Part 2 of The Past, Present, & Future of Striped Bass: Chesapeake Perspective focuses on The Current State of the Striper Fishery, Habitat, & Forage. We were very fortunate to have an expert panel including Dr. Allison Colden (Chesapeake Bay Foundation), Mike Waine (The American Sportfishing Association), and Pat Geer (Virginia Marine Resources Commission) join us to share their experience and perspectives on Chesapeake Bay and coastal habitats and forage as they relate to the striper fishery, as well as game fish in general. Each brings their unique perspective to share with us, and we’re excited to hear from them.

current state striper fishery habitat forage


Learn about the guests on Part 2 - The Current State of the Striper Fishery, Habitat, & Forage.

Dr. Allison Colden 

Mike Waine

Mike is the Atlantic Fisheries Policy Director at American Sportfishing Association. He has also served as NOAA Fishery Management Specialist in addition to being a Senior Fishery Management Plan Coordinator for Atlantic States Marine Fisheries Commission. He studied Marine Biology at UNC Wilmington and later earned his Master’s Degree in Fisheries, Wildlife & Conservation Biology from North Carolina State.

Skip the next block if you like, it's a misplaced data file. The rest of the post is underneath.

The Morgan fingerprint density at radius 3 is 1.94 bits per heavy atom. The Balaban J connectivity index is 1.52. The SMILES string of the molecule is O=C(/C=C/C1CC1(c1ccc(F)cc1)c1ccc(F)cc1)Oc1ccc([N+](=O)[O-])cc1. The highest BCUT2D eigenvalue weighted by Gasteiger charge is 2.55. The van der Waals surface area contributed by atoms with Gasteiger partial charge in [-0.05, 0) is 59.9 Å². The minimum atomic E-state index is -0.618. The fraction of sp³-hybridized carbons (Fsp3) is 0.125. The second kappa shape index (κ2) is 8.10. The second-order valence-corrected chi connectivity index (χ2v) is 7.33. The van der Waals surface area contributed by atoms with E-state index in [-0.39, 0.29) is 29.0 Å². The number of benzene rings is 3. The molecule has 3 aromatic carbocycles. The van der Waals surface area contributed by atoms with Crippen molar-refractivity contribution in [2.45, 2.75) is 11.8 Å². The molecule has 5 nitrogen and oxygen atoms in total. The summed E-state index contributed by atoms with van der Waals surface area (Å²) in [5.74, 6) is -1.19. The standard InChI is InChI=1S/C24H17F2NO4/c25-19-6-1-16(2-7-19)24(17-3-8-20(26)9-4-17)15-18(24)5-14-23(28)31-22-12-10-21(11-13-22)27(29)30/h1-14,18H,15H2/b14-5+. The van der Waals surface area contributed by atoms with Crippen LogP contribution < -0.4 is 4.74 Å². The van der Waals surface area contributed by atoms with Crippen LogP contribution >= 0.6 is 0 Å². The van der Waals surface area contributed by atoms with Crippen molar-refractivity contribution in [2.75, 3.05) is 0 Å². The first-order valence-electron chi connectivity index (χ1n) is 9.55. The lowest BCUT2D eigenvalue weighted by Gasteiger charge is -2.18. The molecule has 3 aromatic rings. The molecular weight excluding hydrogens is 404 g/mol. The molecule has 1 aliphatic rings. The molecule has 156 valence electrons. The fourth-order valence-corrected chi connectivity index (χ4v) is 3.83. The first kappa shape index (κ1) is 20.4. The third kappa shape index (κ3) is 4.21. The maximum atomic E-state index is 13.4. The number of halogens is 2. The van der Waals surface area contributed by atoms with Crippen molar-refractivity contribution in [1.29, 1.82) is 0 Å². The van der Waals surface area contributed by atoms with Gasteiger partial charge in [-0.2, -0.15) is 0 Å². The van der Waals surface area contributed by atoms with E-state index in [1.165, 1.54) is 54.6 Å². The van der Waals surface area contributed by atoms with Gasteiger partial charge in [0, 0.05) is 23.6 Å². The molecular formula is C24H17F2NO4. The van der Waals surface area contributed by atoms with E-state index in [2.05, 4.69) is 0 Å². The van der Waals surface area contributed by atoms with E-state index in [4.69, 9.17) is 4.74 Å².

Pat Geer 

Pat has been the Virginia Marine Resources Commission Chief of Fisheries Management since 2019 and oversees Virginia’s saltwater fisheries. Prior to that, he spent 16 years at the Georgia Department of Natural Resources Coastal Resources Division, serving 8 years as their Chief of Marine Fisheries. He also was a marine scientist and principal investigator at the Virginia Institute of Marine Science and worked on several projects including the Juvenile Fish and Blue Crab Survey. He held a number of roles with the Atlantic States Marine Fisheries Commission, including state rep on their Habitat Committee and the Atlantic Coastal Fish Habitat Partnership, and leadership roles with SEAMAP and the Management and Science Committee.

Pat earned his Master's Degree in Biological Oceanography at Old Dominion University. He is an avid kayak angler and enjoys woodworking. Pat currently lives on the peninsula with his wife. He has two adult children, the older a Captain in the USAF, and the younger a chemical engineer.